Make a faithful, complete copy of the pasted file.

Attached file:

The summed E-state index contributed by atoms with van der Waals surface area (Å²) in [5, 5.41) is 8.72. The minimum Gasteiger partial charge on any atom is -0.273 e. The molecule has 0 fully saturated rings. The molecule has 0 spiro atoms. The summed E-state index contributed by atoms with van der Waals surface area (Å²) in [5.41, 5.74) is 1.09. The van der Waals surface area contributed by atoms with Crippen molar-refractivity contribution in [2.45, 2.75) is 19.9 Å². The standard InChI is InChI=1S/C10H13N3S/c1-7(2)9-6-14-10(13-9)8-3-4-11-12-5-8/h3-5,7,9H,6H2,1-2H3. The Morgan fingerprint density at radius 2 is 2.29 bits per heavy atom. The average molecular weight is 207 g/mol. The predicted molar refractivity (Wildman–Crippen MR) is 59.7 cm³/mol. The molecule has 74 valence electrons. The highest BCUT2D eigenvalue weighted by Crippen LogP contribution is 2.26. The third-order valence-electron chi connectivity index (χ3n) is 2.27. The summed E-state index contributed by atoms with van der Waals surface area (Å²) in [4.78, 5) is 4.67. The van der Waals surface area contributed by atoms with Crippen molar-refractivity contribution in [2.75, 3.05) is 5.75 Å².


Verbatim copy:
The summed E-state index contributed by atoms with van der Waals surface area (Å²) in [5, 5.41) is 8.72. The minimum Gasteiger partial charge on any atom is -0.273 e. The molecule has 0 fully saturated rings. The molecule has 0 spiro atoms. The summed E-state index contributed by atoms with van der Waals surface area (Å²) in [5.41, 5.74) is 1.09. The van der Waals surface area contributed by atoms with Crippen molar-refractivity contribution in [2.45, 2.75) is 19.9 Å². The standard InChI is InChI=1S/C10H13N3S/c1-7(2)9-6-14-10(13-9)8-3-4-11-12-5-8/h3-5,7,9H,6H2,1-2H3. The Morgan fingerprint density at radius 2 is 2.29 bits per heavy atom. The average molecular weight is 207 g/mol. The predicted molar refractivity (Wildman–Crippen MR) is 59.7 cm³/mol. The molecule has 74 valence electrons. The highest BCUT2D eigenvalue weighted by Crippen LogP contribution is 2.26. The third-order valence-electron chi connectivity index (χ3n) is 2.27. The summed E-state index contributed by atoms with van der Waals surface area (Å²) in [4.78, 5) is 4.67. The van der Waals surface area contributed by atoms with Crippen molar-refractivity contribution in [2.75, 3.05) is 5.75 Å².